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Abstract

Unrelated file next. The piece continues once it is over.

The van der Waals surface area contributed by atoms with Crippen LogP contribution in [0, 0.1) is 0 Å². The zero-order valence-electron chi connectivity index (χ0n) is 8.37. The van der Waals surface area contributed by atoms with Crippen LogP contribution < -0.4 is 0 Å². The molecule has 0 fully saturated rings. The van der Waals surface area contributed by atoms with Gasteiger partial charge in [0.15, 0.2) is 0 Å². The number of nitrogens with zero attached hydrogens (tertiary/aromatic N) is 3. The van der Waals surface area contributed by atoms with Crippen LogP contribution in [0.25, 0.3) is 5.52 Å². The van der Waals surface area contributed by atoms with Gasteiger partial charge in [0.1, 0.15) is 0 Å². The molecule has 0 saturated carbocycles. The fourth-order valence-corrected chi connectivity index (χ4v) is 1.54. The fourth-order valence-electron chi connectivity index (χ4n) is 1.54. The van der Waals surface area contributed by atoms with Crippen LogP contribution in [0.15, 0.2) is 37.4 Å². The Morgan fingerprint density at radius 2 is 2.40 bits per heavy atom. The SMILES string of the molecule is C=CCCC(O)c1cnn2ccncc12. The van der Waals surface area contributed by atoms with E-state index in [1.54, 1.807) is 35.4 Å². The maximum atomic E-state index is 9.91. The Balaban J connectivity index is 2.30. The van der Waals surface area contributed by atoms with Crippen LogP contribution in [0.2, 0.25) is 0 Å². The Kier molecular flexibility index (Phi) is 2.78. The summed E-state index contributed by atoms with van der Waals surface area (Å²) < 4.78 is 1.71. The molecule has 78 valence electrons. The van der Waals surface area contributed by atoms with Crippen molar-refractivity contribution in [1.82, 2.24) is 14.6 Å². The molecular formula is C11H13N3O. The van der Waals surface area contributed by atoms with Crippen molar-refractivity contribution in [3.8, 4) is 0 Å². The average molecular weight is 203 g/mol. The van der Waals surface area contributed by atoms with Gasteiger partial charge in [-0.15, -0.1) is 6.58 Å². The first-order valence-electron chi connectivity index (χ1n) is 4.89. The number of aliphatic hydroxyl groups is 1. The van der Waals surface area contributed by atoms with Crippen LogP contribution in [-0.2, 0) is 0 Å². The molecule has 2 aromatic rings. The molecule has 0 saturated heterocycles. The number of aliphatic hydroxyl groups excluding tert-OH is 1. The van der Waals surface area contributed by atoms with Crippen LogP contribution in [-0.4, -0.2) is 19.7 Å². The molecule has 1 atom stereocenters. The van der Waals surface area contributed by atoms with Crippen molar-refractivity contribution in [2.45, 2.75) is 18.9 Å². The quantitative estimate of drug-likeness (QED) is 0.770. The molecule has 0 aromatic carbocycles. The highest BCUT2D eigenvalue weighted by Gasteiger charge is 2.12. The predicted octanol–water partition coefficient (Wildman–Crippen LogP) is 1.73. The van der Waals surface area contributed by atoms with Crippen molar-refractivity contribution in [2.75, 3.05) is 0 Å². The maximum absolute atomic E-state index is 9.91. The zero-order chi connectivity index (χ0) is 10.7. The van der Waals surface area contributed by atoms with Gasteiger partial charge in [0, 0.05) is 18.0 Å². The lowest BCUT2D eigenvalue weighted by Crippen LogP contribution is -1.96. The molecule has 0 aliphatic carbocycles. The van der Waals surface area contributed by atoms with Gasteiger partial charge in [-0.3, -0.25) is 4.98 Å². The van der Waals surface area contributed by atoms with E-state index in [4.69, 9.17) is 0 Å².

Four studies examined the accuracy of the single stereotype by comparing perceptions of single and partnered targets with self-ratings and ratings by others of single and partnered participants. Results revealed that single targets were evaluated more negatively than partnered targets in terms of a wide range of personality characteristics, overall well-being, and satisfaction with relationships status. These findings were very robust and not qualified by target sex, participant sex, and participant relationship status. In contrast, self-ratings of single and partnered participants were remarkably similar for all personality characteristics as well as overall well-being, which was corroborated by ratings of participants by others. However, partnered participants were indeed more satisfied with their relationship status than single participants. When all is considered, the single stereotype is largely inaccurate. Copyright © 2008 John Wiley & Sons, Ltd.